Active Directory adds a blob to their kerberos tokens called PAC (Privilege Attribute Certificate), which includes a users roles. We can extract these roles from our ticket so we don't have to do an additional LDAP request (which is the normal way).

To do this we need a custom build of the spnego library by Ricardo Martín Camarero (rickyepoderi) (see which utilizes JaasLounge and Bouncy Castle ASN1 to extract the PAC roles.
I've added support for fetching a users kerberos token when using Basic Auth as well as adding compressed PAC from another library.

The spnego-pac source code is available from github (, and the final binaries used in this project from and (additional library needed).

On the linux server (as sudo):

Copy spnego-pac.jar and bcprov-jdk15on-147.jar to /usr/share/tomcat7/libs/ so that tomcat loads it on startup. NOTE: Remove the original spnego jar if you have it there already.

The PAC contains only the numerical representation for each role for the user, you can use this directly in your servlets, but I added some aliases for my roles. I did this in the webapp web.xml, but it should work in the global web.xml too (/etc/tomcat7/web.xml):

        <description>Alias for write access role</description>

To get the value for your roles, check your tomcat log (/var/lib/tomcat7/logs/catalina.out) after login using kerberos, the library prints the SIDs found for a user.
You might have to change the log level since they are printed at FINER level. Do this by appending
net.sourceforge.spnego.SpnegoAuthenticator = FINER
to the bottom of /etc/tomcat/ file and restarting tomcat.


The username/SPN of the logged in user and his/her roles are added to the request object, so to fetch them in Java servlets / JSP use the following lines of code:

For Java Servlet:
import javax.servlet.http.HttpServletRequest;
import javax.servlet.ServletContext;

public class MyServlet extends HttpServlet {

    public void doPost(HttpServletRequest req, HttpServletResponse resp) throws IOException, ServletException {

        // Fetches username of logged in user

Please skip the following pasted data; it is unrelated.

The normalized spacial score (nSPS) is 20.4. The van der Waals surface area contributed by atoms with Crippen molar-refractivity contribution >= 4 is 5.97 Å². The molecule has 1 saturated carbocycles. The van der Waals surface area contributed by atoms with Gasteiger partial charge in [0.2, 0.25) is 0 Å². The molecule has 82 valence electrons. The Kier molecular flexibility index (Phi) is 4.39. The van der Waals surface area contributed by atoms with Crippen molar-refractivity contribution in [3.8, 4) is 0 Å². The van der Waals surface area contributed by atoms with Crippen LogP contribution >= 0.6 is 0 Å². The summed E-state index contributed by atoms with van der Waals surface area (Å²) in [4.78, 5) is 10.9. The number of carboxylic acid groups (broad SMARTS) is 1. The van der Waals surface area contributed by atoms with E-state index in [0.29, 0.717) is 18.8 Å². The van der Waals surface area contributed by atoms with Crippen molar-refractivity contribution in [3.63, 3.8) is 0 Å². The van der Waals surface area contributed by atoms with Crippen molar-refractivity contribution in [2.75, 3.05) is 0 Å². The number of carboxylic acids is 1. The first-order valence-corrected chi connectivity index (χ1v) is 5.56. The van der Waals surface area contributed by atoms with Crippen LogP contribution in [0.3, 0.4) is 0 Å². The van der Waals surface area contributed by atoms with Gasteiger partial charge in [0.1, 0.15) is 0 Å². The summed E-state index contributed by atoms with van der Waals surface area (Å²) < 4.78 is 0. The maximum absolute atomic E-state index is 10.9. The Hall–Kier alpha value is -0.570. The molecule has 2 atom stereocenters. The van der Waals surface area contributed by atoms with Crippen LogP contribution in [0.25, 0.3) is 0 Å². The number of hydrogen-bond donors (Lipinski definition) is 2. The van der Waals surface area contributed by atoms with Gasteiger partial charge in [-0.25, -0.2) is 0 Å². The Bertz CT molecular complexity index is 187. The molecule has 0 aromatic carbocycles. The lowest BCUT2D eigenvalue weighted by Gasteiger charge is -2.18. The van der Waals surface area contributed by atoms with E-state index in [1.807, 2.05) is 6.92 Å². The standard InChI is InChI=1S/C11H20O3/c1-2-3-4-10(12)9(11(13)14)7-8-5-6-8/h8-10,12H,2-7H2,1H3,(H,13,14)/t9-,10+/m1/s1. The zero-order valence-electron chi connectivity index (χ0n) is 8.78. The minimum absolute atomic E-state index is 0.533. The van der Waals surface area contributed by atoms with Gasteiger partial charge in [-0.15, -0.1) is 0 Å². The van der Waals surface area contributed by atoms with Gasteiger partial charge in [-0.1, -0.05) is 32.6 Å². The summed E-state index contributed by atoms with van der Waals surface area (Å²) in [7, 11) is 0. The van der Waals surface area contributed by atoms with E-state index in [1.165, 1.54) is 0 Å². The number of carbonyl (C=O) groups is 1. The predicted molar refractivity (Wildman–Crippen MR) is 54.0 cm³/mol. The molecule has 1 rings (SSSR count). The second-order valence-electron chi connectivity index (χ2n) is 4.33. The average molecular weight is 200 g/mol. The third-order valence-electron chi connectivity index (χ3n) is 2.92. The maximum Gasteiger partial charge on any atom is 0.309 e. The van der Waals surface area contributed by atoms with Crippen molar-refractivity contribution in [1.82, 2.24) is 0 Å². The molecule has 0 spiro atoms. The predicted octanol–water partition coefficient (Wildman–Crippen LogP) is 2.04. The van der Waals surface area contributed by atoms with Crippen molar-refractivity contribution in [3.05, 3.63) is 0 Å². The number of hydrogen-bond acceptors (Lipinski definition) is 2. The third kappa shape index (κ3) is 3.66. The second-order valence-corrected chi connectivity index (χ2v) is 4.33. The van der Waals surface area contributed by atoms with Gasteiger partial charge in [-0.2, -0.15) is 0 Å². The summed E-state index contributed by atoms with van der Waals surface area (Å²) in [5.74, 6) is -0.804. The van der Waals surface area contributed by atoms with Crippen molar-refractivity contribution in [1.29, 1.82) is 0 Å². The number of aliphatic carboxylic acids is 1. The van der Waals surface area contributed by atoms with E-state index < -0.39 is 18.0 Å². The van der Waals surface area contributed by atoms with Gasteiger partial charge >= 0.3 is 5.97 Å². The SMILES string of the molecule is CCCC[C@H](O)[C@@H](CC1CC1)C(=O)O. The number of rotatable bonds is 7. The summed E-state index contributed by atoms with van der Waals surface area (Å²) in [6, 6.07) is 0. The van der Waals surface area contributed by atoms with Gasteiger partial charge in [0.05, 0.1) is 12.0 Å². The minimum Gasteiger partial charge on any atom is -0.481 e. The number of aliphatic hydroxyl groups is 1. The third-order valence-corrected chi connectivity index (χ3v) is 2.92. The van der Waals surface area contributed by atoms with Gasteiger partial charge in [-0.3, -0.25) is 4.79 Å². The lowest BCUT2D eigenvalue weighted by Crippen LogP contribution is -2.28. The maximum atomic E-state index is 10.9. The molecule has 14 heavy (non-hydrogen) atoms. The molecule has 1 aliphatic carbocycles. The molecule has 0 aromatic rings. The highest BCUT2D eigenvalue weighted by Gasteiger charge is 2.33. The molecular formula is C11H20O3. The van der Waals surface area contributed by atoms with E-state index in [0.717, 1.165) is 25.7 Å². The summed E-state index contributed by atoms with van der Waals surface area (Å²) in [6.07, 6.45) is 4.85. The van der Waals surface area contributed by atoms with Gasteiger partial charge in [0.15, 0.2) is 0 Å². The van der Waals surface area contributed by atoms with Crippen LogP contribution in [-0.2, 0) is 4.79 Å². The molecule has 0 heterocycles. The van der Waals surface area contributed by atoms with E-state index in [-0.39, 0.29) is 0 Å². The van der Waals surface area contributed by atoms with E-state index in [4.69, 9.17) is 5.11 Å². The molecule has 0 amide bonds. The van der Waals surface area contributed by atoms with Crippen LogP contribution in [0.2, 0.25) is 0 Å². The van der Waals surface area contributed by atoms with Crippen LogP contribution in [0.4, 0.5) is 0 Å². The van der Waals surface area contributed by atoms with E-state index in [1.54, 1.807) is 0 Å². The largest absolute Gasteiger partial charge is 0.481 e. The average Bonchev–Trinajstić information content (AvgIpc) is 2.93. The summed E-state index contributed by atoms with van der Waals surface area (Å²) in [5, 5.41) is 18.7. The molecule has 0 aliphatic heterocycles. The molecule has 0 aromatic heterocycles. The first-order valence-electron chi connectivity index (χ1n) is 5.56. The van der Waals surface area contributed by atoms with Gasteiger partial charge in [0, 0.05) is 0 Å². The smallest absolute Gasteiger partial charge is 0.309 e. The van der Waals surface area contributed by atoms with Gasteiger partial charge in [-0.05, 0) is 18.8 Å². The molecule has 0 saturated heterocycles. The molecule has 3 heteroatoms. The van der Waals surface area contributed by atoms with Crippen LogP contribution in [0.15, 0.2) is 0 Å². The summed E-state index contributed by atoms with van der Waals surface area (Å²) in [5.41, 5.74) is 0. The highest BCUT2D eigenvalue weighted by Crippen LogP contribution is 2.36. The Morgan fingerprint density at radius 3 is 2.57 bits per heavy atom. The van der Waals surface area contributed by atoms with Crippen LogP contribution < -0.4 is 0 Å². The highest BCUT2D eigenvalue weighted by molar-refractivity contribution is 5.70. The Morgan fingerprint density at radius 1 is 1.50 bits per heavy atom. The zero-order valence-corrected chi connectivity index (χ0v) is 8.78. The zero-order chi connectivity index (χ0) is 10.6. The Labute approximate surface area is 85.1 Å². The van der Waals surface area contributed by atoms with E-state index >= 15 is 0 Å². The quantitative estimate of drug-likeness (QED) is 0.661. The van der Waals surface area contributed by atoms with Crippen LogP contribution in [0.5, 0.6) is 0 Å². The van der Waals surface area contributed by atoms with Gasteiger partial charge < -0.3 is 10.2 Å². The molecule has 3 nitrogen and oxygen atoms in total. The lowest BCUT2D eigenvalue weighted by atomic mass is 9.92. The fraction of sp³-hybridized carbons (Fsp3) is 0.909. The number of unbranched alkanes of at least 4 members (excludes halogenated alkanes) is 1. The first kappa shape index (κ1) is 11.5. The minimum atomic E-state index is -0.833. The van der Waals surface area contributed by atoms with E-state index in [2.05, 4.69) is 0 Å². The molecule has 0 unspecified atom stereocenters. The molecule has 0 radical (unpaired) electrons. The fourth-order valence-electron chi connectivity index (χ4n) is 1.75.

// Check if user has write access
        ServletContext context = req.getServletContext();
        if (!req.isUserInRole(context.getInitParameter("myserver_write_role"))) {

For JSP:
<%= request.getRemoteUser() %>
<%= request.isUserInRole(request.getServletContext().getInitParameter("myserver_write_role")) %>


To get the kerberos token from windows you need to be on the trusted server list. Chrome and IE use a common list while firefox and other browsers have their own.

To add you server as trusted in IE (and Chrome) open Internet Options -> Security -> Local intranet -> Sites button -> Advanced button
Enter the url for your server and press the Add button.

To do the same for firefox do the following:
1. Open Firefox, and type "about:config" in the Address Bar.
2. In the Search field, type "negotiate".
3. Set the following fields:
      network.negotiate-auth.trusted-uris  myserver.domain.local
      network.negotiate-auth.delegation-uris myserver.domain.local


To add  your server for IE and Chrome for all windows machines in the intranet, you can use Group Policy:


On the linux server (as sudo):
Start/Restart tomcat server to load changes in config and load jars:
service tomcat7 restart

Then tail the log output for any errors:
tail -f /var/lib/tomcat7/logs/catalina.out

Then navigate to your server in IE/Chrome. You should not be prompted for username or password. If you go to the server from a non-windows logged on computer (e.g. mobile phone) you should get a popup asking you to enter username and password. If you enter the incorrect password you should get a white page, with correct credentials you should see your content.


1 comment:

  1. Seems like this was the thing I had been looking for over a month. I still have some issue with the Linux server and would like to get more information on it.